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When I walk up to my late grandmother’s house I always notice the steps. The house is a crisp but buttery yellow. The block is pretty. Yet, my attention is drawn to the steps, painted coat upon coat of rich red, now lumpy and chipped. Where we once sat, short-legged and halter-topped under the hot sun, there is a striking, if formless graffiti announcing that before we knew the world beyond, we sat here.
Time is funny. Long decades often feel quick in retrospect. Arranging funeral programs or memorial services after someone we love dies is jarring, surprising, even when death wasn’t. We are grieving, of course, but there’s also the fraught process of winnowing down a person’s life to make a final statement. It’s a dramatic reminder that there are too many details to count. Every single day thousands of moments and things and encounters happen to and with us. And we create thousands more of our own volition. A few of these millions of life-details draw our attention. We notice them for any number of reasons, some good, some terrible, like red steps, bike crashes, cruel words. The point is, we return to them repeatedly. And we use this handful of details to structure the stories of our lives.
If you ask somebody “Tell me your story?” they might demur from shyness or humility, but the odds are very good that they have a story in mind. That’s because we tell stories to make meaning of our living. I have grown to understand that when elderly people tell the same stories over and over again it is foolhardy to attribute that to some failing. It is simply a streamlining of life as we move towards its conclusion.
For writers, the work of biography, memoir, and autobiography is to deliberately craft life stories out of thousands of details: to make meaning through narration, and to forge a connection with other human beings. Writing biography involves vanity (all biography is, in part, autobiography), but its saving grace is its generosity. For readers of biography and memoir, we dig in because we are guided by the desire for knowledge, and by nosiness, but also by a yearning to hold another’s narrative up to the light, or close to the chest, as we craft our own. Reading biography is human connection at the most intimate level.
Lorraine Hansberry was an extraordinary person. She was the first Black woman to have a play she’d written performed on Broadway with a Raisin in the Sun, and the youngest winner of the Drama Critics Circle Award. An activist, intellectual, and artist, Lorraine was brilliant, charismatic, and breathtaking. But I learned something more profound as I toured with Looking for Lorraine, my book about her work and life. Lorraine makes readers weep and their hearts race. They swoon in admiration for her. Still, this many years after her death in 1965, her imagination, the sharpness of her tongue, the tenderness of her heart, and her appetite for truth and justice unlocks deep yearning.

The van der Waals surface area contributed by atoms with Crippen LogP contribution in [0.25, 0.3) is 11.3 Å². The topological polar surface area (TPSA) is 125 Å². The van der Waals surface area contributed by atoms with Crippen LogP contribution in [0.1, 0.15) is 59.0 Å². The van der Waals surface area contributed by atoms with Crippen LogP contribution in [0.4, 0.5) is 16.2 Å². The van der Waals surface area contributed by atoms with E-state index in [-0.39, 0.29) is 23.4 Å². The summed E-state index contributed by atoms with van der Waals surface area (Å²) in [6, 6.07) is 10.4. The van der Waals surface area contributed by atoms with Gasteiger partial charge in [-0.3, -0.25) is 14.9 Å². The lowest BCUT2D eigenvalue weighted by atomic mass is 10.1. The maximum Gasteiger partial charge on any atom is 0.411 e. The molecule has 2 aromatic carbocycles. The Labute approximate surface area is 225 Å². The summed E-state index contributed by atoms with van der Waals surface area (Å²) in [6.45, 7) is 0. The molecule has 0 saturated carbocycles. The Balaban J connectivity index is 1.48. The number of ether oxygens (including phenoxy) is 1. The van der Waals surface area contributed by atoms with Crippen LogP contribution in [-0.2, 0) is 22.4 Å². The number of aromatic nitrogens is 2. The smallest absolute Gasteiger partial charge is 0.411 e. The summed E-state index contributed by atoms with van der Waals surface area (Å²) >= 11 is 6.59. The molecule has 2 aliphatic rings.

It was Lorraine’s vulnerability that shook me. Her weakened body in her last years echoed my own young adulthood struggling with chronic diseases, in excruciating pain, often bed-bound. In those moments I reached for a part of myself that wasn’t roiling and grief-stricken: my imagination. Sometimes it offered ideas. Other times just images or color. Or inchoate yearnings.
My experiences with a body-in-distress shaped how I encountered Lorraine’s story as she was dying of cancer. It was necessary to take her life on its own terms. Tragically short, yes. But also a meaningful and robust journey. Until the very end, when the writing grew more scattered and urgent, and her voice in interviews slurred, she was still living. At the end it wasn’t so splendid. Frailty is one of the most resonant of human experiences. It is ordinary.
When I was about 18, I had a revelation that everyone had a life that was interesting enough to write about. Even the most ordinary lives include all the major elements of the greatest human drama: joy, fear, love, devastation, rage, hope, and loss. Fiction teaches that truth. But biography, usually of extraordinary people, also offers something to our daily lives: it is a model for self-narration, which is self-creation, in the mess of life. Within the constraints of our lives and the fact of who we are and who we are taken to be, we build ourselves within the grain and in our most courageous moments, against it.
I am not sure if it is because the paint is close to the color of dried blood or the dirt of Alabama, or because the sun on our shoulders felt like the color of fire, that my eyes go there, but I know that every time I mount that first red step, my story is waiting for me.
Imani Perry is the Hughes-Rogers Professor of African American studies at Princeton and author of Looking for Lorraine: The Radiant and Radical Life of Lorraine Hansberry (2018), winner of the PEN/Jacqueline Bograd Weld Award for Biography, and the forthcoming Breathe: A Letter to My Sons.
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